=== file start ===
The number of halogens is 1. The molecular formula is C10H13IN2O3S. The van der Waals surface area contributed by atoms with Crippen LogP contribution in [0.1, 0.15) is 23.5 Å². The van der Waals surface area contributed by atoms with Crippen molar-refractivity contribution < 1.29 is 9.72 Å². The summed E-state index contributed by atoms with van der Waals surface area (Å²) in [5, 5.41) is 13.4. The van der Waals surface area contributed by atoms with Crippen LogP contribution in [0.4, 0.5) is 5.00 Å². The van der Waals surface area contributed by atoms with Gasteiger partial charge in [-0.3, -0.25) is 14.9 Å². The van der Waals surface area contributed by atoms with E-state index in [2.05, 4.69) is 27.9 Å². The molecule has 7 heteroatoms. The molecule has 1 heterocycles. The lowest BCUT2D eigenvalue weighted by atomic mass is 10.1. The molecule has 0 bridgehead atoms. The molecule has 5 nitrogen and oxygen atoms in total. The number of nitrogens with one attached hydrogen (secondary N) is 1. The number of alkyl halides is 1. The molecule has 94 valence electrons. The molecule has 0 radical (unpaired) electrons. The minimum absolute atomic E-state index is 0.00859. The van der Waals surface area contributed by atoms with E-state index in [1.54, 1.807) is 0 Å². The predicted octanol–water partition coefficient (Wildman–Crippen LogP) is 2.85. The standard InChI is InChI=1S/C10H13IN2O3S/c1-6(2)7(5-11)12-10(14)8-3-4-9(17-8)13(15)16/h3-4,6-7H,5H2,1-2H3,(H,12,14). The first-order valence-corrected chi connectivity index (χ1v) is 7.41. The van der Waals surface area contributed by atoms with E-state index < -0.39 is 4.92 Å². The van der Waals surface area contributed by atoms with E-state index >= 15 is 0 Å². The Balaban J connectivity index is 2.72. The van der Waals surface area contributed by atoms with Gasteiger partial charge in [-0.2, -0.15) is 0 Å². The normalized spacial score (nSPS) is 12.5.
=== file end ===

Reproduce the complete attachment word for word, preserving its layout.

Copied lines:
The number of halogens is 1. The molecular formula is C10H13IN2O3S. The van der Waals surface area contributed by atoms with Crippen LogP contribution in [0.1, 0.15) is 23.5 Å². The van der Waals surface area contributed by atoms with Crippen molar-refractivity contribution < 1.29 is 9.72 Å². The summed E-state index contributed by atoms with van der Waals surface area (Å²) in [5, 5.41) is 13.4. The van der Waals surface area contributed by atoms with Crippen LogP contribution in [0.4, 0.5) is 5.00 Å². The van der Waals surface area contributed by atoms with Gasteiger partial charge in [-0.3, -0.25) is 14.9 Å². The van der Waals surface area contributed by atoms with E-state index in [2.05, 4.69) is 27.9 Å². The molecule has 7 heteroatoms. The molecule has 1 heterocycles. The lowest BCUT2D eigenvalue weighted by atomic mass is 10.1. The molecule has 0 bridgehead atoms. The molecule has 5 nitrogen and oxygen atoms in total. The number of nitrogens with one attached hydrogen (secondary N) is 1. The number of alkyl halides is 1. The molecule has 94 valence electrons. The molecule has 0 radical (unpaired) electrons. The minimum absolute atomic E-state index is 0.00859. The van der Waals surface area contributed by atoms with E-state index in [1.54, 1.807) is 0 Å². The predicted octanol–water partition coefficient (Wildman–Crippen LogP) is 2.85. The standard InChI is InChI=1S/C10H13IN2O3S/c1-6(2)7(5-11)12-10(14)8-3-4-9(17-8)13(15)16/h3-4,6-7H,5H2,1-2H3,(H,12,14). The first-order valence-corrected chi connectivity index (χ1v) is 7.41. The van der Waals surface area contributed by atoms with E-state index < -0.39 is 4.92 Å². The van der Waals surface area contributed by atoms with E-state index >= 15 is 0 Å². The Balaban J connectivity index is 2.72. The van der Waals surface area contributed by atoms with Gasteiger partial charge in [-0.2, -0.15) is 0 Å². The normalized spacial score (nSPS) is 12.5.